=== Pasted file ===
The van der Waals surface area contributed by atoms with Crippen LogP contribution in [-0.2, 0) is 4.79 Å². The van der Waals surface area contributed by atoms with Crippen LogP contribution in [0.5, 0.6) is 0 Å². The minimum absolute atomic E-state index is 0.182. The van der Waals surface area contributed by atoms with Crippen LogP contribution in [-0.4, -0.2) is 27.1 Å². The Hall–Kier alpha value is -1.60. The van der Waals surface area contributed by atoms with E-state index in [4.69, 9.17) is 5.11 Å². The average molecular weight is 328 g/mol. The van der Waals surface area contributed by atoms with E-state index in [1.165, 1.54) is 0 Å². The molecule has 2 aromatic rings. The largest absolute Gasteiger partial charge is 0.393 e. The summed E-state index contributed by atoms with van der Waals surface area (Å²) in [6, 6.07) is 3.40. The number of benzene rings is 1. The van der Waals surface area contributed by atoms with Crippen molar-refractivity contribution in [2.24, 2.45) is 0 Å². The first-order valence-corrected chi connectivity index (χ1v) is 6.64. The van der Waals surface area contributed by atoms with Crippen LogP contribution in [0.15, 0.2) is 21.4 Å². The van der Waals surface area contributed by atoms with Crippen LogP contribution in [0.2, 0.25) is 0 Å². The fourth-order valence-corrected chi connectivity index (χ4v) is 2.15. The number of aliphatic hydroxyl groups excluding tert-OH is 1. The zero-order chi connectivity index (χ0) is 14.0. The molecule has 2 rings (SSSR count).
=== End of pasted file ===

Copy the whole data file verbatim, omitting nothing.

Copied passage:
The van der Waals surface area contributed by atoms with Crippen LogP contribution in [-0.2, 0) is 4.79 Å². The van der Waals surface area contributed by atoms with Crippen LogP contribution in [0.5, 0.6) is 0 Å². The minimum absolute atomic E-state index is 0.182. The van der Waals surface area contributed by atoms with Crippen LogP contribution in [-0.4, -0.2) is 27.1 Å². The Hall–Kier alpha value is -1.60. The van der Waals surface area contributed by atoms with E-state index in [4.69, 9.17) is 5.11 Å². The average molecular weight is 328 g/mol. The van der Waals surface area contributed by atoms with E-state index in [1.165, 1.54) is 0 Å². The molecule has 2 aromatic rings. The largest absolute Gasteiger partial charge is 0.393 e. The summed E-state index contributed by atoms with van der Waals surface area (Å²) in [6, 6.07) is 3.40. The number of benzene rings is 1. The van der Waals surface area contributed by atoms with Crippen molar-refractivity contribution in [2.24, 2.45) is 0 Å². The first-order valence-corrected chi connectivity index (χ1v) is 6.64. The van der Waals surface area contributed by atoms with Crippen LogP contribution in [0.15, 0.2) is 21.4 Å². The van der Waals surface area contributed by atoms with Crippen LogP contribution in [0.2, 0.25) is 0 Å². The fourth-order valence-corrected chi connectivity index (χ4v) is 2.15. The number of aliphatic hydroxyl groups excluding tert-OH is 1. The zero-order chi connectivity index (χ0) is 14.0. The molecule has 2 rings (SSSR count).